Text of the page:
"This is a performance about women and madness: using theatrical and visual means. It's an analysis of the struggle of women to regain control over their bodies and minds, using stories from mythology, fairytales, witchcraft trails, contemporary accounts of women in mental institutions, and from my own experience.
This performance takes place both within and in front of the audience. There is a traditional audience/performing area set up, with rows of chairs facing a portable projection screen, with speakers on one side and chairs and tape-machine on the other. A slide projector is behind the audience. There are three performers: one is seated in front of the audience, and the other two are seated in the audience, one at either end of the back row. In this way, the performers form a triangle which encloses the audience within it.
The performers take on many different roles: Snow White, Sleeping Beauty, Viginia Woolf, Joan of Arc, and various anonymous women who talk of the shock treatment, excessive medication, and intimidation that is part of modern psychiatry's "handling" of women. In addition, my voice on the tape talks about my own experience within my family, on the street, in my dreams, where harrassment and exclusion from language and dominant culture cause me to frequently question my own sanity and power. These thoughts are conveyed within humorous, entertaining anecdots, in an attempt to foster identification with the audience, and to make the "I" in the stories more accessible, more generalized.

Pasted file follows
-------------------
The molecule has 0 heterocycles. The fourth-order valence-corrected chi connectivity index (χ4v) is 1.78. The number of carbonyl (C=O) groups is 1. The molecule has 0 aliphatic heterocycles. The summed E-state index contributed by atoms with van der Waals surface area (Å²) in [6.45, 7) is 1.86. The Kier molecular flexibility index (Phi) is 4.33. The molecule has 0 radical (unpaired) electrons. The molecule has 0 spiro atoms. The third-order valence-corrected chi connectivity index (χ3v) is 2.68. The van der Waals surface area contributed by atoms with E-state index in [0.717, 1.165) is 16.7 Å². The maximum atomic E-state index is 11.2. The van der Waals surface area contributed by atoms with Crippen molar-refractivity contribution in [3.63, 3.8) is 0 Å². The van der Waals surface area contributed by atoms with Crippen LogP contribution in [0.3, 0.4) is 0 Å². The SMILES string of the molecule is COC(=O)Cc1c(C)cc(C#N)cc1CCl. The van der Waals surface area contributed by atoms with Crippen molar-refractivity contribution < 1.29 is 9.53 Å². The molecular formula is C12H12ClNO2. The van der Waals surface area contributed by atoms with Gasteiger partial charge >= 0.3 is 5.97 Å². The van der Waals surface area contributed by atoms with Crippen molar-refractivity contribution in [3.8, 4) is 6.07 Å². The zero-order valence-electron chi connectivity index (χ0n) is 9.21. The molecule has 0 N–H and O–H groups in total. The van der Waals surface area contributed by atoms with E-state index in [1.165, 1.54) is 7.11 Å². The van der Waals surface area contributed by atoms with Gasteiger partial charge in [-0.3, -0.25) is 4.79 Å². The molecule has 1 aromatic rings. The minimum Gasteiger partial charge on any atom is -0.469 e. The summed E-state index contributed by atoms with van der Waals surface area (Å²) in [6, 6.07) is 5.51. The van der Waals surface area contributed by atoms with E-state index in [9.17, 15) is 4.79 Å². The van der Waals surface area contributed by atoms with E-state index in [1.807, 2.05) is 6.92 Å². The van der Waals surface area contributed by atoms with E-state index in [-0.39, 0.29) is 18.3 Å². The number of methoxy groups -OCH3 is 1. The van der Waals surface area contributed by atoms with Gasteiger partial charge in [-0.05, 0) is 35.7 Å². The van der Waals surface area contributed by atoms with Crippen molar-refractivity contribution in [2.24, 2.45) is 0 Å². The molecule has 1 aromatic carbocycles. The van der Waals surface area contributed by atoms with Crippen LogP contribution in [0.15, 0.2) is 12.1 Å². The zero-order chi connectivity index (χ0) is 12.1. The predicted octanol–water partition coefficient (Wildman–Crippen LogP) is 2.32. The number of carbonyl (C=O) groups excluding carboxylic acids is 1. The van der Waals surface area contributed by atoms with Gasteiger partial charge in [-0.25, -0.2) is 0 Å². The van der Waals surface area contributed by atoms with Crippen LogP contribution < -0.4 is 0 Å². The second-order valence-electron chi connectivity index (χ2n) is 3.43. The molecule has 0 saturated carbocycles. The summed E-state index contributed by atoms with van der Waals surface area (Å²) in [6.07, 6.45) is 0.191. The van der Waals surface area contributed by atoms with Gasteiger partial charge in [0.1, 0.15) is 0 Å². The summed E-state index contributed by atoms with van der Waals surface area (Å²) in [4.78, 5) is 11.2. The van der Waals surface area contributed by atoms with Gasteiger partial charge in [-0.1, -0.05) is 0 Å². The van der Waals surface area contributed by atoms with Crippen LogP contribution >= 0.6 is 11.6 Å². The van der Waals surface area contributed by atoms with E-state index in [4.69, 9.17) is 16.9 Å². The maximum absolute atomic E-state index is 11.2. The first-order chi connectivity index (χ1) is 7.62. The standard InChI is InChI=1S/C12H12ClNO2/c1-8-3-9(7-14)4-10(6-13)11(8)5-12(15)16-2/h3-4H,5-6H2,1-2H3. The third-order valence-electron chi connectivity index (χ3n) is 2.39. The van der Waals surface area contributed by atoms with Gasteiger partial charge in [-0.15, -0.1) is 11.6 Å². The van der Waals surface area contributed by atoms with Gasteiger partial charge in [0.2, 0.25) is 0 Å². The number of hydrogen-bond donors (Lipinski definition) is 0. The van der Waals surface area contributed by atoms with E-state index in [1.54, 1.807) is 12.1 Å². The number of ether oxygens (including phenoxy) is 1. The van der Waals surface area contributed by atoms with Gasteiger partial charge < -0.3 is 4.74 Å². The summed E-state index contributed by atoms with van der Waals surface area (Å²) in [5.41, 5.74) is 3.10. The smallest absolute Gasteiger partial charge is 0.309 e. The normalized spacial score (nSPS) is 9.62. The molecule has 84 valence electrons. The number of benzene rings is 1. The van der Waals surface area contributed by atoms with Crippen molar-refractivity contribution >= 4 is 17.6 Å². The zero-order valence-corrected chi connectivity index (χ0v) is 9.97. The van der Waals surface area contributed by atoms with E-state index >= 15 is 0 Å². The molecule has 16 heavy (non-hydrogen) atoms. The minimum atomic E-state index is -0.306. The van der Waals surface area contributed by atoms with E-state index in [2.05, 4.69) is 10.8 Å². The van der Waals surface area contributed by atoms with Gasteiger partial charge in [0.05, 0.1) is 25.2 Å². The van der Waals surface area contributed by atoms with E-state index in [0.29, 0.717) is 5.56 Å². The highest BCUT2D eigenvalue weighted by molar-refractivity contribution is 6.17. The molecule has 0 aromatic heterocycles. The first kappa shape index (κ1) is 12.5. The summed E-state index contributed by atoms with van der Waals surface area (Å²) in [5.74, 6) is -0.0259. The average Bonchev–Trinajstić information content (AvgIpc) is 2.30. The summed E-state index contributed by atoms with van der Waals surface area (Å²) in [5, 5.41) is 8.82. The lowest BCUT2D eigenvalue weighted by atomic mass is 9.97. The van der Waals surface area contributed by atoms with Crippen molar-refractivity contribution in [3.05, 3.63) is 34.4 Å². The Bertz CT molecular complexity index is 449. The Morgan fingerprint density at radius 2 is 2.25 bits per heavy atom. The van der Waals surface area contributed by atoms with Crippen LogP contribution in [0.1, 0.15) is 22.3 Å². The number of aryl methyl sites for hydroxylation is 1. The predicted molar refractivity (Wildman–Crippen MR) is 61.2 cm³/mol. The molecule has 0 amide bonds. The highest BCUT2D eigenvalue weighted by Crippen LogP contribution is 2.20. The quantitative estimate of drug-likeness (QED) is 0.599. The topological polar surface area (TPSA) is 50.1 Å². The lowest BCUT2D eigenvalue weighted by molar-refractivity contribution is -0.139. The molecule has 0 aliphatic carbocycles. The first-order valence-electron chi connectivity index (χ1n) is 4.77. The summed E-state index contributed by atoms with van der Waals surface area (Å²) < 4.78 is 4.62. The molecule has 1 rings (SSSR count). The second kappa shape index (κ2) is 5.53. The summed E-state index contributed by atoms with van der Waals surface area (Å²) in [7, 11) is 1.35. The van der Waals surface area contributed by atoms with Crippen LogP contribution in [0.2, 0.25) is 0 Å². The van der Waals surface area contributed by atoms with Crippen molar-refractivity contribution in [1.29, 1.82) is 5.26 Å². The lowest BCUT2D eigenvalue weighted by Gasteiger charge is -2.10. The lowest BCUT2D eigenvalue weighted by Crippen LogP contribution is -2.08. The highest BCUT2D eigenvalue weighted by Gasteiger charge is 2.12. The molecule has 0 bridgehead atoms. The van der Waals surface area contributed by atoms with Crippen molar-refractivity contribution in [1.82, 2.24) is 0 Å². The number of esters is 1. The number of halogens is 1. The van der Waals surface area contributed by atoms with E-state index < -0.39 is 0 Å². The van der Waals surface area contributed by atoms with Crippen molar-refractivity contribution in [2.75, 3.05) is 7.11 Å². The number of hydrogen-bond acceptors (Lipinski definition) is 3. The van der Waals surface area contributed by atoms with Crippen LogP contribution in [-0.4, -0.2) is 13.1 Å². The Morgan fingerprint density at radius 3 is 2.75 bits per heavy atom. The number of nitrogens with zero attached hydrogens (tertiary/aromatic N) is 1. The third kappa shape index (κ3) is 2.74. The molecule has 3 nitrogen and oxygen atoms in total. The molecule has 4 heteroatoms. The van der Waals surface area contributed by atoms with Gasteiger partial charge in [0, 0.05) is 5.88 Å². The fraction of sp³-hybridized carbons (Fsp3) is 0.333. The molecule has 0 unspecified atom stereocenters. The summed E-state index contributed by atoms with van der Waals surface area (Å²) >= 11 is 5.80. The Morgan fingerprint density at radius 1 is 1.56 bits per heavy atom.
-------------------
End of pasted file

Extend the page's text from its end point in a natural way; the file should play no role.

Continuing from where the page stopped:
The slide images work in counterpoint to the text, placing mythological references into a contemporary context; or giving historical reference to modern-day experiences: images of witches, evil stepmothers, store-window mannequins, advertising images.
Today, more women are seeking psychiatric help than ever before (from experts who are usually white, middle class, and male). More women than men suffer breakdowns, take valium, get depressed, get lobotomized, go "crazy" - or seem to. This performance tries to analyze this situation, and at the same time confronts the audience, asking to question its own experiences, asking people to look at madness (and in particular, at madwomen) within the context of politics, of oppression, and culture."
- Marusia Bociurkiw, 1982